I saw the original theatrical release of this film when it came out and I was blown away by it. I finally saw this version on Netflix Instant the other day and it was just as striking as the first version I saw. The film holds up well and it gripping in places, in places it sags a bit but overall it's still very good. The only quibble I have with it is how Coppola treats western women in this film. They are all pure sex objects who exist solely to titillate and to show their bare breasts.
At times this film is visually stunning and almost like a modern renaissance painting, at others it's repellent and disgusting. I found it overall kind of off putting. It made me hate restaurants and gourmet cuisine and it almost made me dislike Helen Mirren. Director Greenaway seems only to want to shock in this film and really that's not enough to build a film on.
Serviceable documentary on the life of Hunter S. Thompson. It was a little too heavy on the whole 'Oh the 1960's were paradise but the 1970's were awful' schtick. Overall, if you don't know much about Thompson then this would be a good place to start learning about him.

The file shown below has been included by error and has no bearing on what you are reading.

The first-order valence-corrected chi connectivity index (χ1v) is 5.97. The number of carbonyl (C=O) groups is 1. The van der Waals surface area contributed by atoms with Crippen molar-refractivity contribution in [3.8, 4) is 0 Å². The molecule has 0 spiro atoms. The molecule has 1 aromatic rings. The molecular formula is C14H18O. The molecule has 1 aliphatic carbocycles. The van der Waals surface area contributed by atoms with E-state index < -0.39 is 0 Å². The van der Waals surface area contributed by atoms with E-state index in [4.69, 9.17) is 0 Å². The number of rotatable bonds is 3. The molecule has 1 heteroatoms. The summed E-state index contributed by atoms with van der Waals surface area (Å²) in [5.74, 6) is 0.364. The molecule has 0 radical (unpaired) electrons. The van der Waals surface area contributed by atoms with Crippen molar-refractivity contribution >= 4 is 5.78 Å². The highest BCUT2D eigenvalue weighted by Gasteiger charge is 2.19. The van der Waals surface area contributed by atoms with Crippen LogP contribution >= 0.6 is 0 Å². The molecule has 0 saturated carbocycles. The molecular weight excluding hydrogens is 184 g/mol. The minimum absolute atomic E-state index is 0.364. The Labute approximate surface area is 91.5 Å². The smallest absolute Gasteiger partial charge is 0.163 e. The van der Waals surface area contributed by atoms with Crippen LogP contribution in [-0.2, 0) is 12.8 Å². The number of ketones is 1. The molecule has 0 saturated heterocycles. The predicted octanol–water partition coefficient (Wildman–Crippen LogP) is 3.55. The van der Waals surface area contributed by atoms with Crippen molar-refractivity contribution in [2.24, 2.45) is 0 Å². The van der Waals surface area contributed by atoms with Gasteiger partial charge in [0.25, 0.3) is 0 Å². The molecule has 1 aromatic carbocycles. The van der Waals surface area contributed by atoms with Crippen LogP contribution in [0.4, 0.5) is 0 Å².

This film should be required viewing for any one even remotely considering a career in acting because it shows the business of acting for what it is, a hard incredibly difficult way to make a living. The men profiled in this film have been working actors for years and still they find it a struggle o make a living. And it's even worse for women because of sexism and ageism in the film and TV business.